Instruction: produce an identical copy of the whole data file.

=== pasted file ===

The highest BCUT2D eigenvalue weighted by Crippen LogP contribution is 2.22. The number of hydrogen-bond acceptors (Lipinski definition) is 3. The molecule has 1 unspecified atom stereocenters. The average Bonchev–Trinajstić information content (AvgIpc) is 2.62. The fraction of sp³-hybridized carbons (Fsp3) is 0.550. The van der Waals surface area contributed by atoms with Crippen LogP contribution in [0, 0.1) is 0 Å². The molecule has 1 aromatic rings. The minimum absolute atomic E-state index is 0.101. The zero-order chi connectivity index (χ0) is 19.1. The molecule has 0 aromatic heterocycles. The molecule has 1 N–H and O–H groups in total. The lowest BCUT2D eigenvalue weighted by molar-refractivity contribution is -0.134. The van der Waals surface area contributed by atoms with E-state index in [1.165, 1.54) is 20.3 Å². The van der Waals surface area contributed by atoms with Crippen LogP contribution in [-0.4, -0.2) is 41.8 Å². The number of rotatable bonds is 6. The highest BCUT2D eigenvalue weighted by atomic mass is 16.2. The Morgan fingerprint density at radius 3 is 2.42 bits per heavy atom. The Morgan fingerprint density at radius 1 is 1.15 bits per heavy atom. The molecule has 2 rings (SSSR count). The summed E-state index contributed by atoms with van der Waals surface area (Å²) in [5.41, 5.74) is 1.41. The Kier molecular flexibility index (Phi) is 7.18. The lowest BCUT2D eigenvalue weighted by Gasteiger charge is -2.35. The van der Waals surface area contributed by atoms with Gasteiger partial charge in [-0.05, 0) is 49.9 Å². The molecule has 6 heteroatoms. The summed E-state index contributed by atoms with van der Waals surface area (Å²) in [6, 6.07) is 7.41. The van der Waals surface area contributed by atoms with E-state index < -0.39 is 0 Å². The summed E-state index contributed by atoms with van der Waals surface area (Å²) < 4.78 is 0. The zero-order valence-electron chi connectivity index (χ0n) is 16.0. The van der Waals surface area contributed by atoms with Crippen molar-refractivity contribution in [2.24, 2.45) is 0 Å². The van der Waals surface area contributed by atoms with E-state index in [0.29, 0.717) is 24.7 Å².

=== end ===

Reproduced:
The highest BCUT2D eigenvalue weighted by Crippen LogP contribution is 2.22. The number of hydrogen-bond acceptors (Lipinski definition) is 3. The molecule has 1 unspecified atom stereocenters. The average Bonchev–Trinajstić information content (AvgIpc) is 2.62. The fraction of sp³-hybridized carbons (Fsp3) is 0.550. The van der Waals surface area contributed by atoms with Crippen LogP contribution in [0, 0.1) is 0 Å². The molecule has 1 aromatic rings. The minimum absolute atomic E-state index is 0.101. The zero-order chi connectivity index (χ0) is 19.1. The molecule has 0 aromatic heterocycles. The molecule has 1 N–H and O–H groups in total. The lowest BCUT2D eigenvalue weighted by molar-refractivity contribution is -0.134. The van der Waals surface area contributed by atoms with E-state index in [1.165, 1.54) is 20.3 Å². The van der Waals surface area contributed by atoms with Crippen LogP contribution in [-0.4, -0.2) is 41.8 Å². The number of rotatable bonds is 6. The highest BCUT2D eigenvalue weighted by atomic mass is 16.2. The Morgan fingerprint density at radius 3 is 2.42 bits per heavy atom. The Morgan fingerprint density at radius 1 is 1.15 bits per heavy atom. The molecule has 2 rings (SSSR count). The summed E-state index contributed by atoms with van der Waals surface area (Å²) in [5.41, 5.74) is 1.41. The Kier molecular flexibility index (Phi) is 7.18. The lowest BCUT2D eigenvalue weighted by Gasteiger charge is -2.35. The van der Waals surface area contributed by atoms with Gasteiger partial charge in [-0.05, 0) is 49.9 Å². The molecule has 6 heteroatoms. The summed E-state index contributed by atoms with van der Waals surface area (Å²) in [6, 6.07) is 7.41. The van der Waals surface area contributed by atoms with E-state index < -0.39 is 0 Å². The summed E-state index contributed by atoms with van der Waals surface area (Å²) < 4.78 is 0. The zero-order valence-electron chi connectivity index (χ0n) is 16.0. The van der Waals surface area contributed by atoms with Crippen molar-refractivity contribution in [2.24, 2.45) is 0 Å². The van der Waals surface area contributed by atoms with E-state index in [0.29, 0.717) is 24.7 Å².